Wednesday, 19 December 2012

Ferguslie is NOT the most deprived neighbourhood in Scotland

Ferguslie Park is. And even that statement is not right. No news outlet I’ve seen so far could be bothered to go to Ferguslie Park and speak to some of the amazing projects doing really good work in the neighbourhood or even take a photo of the nice homes provided by Ferguslie Park Housing Association and the new primary school.  The Daily Record bothered to use a Google Street View image. STV and the BBC couldn’t even be bothered doing that much, just using library images. The BBC one is particularly crass. No homes in Ferguslie Park look like this, and the woman in the foreground is just horribly stigmatising - the sort of "The Scheme" bullshit that drives the debate on this issue. 

This whole story depresses me because this is the second time “Ferguslie Park” has been the “most deprived” neighbourhood in Scotland. The last time was 2006. It’s not the entire neighbourhood. As Alasdair Rae’s fantastic Google Mapping of the SIMD 2012 shows, it’s one datazone. The ranking of this datazone in the SIMD has gone from 1 in 2006, to 2 in 2009, and now back to 1. Switch on the satellite view on the Google map and have a look at the stats behind the ranking you’ll see part of the reason why - the datazone is depopulated. It’s part of a continuing story of disinvestment, low demand and poor housing management decisions that have characterised Ferguslie Park since it was built. As the Community Development Project in the neighbourhood in the 1970s concluded, this slum clearance housing was “cuts housing neglected before it was built”.

One thing I have to make clear, I think SIMD is a fantastic tool and I welcome the Scottish Government’s continued investment in it. What angers me is this sort of reporting of “Ferguslie” being the most deprived and Craiglockhart the least deprived. It’s just inaccurate. For a start, it’s Ferguslie PARK (it was the park land of the Coats’ mansion which backed onto their Ferguslie Mill). It’s not the entire neighbourhood, it’s one datazone. If you want to give it a name, call it Candren. The index is relative, so as one community activist put it to me (I paraphrase here): “we only came out bottom because they knocked down places in Glasgow worse than us”. And Craiglockhart is not the least deprived. It’s a deprivation index, not an affluence index, so once you get up to the top of the index it’s essentially meaningless (also, see Alasdair Rae's fantastic "what does it all mean" page).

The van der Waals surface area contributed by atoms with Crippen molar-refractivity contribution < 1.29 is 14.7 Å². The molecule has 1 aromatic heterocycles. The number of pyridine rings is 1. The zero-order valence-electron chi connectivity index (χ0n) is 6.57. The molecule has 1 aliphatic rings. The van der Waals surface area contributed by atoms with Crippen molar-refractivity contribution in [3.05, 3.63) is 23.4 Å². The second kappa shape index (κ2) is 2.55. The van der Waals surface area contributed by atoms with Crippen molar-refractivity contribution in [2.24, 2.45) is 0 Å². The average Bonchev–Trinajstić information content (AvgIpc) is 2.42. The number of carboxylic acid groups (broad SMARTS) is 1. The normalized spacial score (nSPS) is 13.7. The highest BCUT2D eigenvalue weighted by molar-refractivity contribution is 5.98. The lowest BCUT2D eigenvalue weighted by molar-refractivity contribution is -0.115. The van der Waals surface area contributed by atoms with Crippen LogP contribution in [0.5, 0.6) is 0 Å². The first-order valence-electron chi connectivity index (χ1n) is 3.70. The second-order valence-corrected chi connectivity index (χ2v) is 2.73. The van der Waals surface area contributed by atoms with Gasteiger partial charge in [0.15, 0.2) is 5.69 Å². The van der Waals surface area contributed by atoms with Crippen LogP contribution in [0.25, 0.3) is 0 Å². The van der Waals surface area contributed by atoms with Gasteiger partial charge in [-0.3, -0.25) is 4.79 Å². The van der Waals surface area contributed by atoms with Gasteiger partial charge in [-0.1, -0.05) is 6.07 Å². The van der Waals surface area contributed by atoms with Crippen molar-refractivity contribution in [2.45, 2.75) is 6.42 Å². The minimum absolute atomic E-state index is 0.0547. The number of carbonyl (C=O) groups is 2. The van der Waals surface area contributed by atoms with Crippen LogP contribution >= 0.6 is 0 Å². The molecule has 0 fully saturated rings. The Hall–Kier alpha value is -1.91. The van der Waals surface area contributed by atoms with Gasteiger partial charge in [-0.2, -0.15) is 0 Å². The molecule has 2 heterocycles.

What really angers me is that this sort of reporting feeds into the stigma which helps keep Ferguslie Park a deprived neighbourhood; which isolates its residents and lowers their life chances. As I pointed out in this paper(£*) the stigma towards Ferguslie Park is so great that it is likely that any regeneration programme will be termed unsuccessful. The “feckless feegies” as the other residents of Paisley call them, don’t “deserve” the community centre, new housing and other facilities they have – the real successes of the regeneration programme. If the neighbourhood is misnamed the “most deprived” in Scotland then this is similarly just typical of those “feckless feegies”.

As far as I’m concerned we need to make Craiglockhart the problem neighbourhood. Why does this neighbourhood of horrendous new build flats and bungalows have so few unemployed people – that’s really weird. Why do they have such high educational qualifications – surely some of them have messed around at school at some point in their lives? Why is there so little social housing? Why are there only three children of school age? (and why aren’t those stats anonymised?) Why are there so many young men? Frankly, I think they need to knock down Craiglockhart and start again. Yuppies don’t deserve such nice housing.

There's a very funny book from many moons ago called Politically Correct Bedtime Stories. The politically correct version of Snow White is "Snow White and the Seven Towering Giants" not because the dwarves were, but because they had "towering" personalities. Much as this is satire, it is this change in language that we need to see if we are going to tackle neighbourhood deprivation in a constructive way. If you're looking for bonding social capital, then I can assure you, Ferguslie Park has bucket loads of that compared to Craiglockhart.

* as ever, my paper is behind an academic paywall. I won't get into a debate on open access. If you want a copy of my paper please contact me by Twitter or email and I'll happily send you a copy. In the New Year the University online depository goes live and you'll be able to get a green open access version. 


  1. Great post. I grew up in Renfrewshire and worked at the Phoenix retail park in my, ahem, youth and as your post makes clear it is a lot more nuanced than some of the crude headlines make out. As you note, there are many initiatives, and even the new St Mirren stadium's location might make a difference (although that is speculation on my part - I appreciate many people will just drive or train to Paisley St James then leave after a game).

  2. I found it interesting chatting to people brought up in Paisley who would often drive through Ferguslie Park to get to the Phoenix and never even realise the neighbourhood was there.

  3. possibly you mean 'feckless Fegs'? Feegie is the area, Fegs are the residents..
    I was a Feg, born and 'bred' on Greenhill Road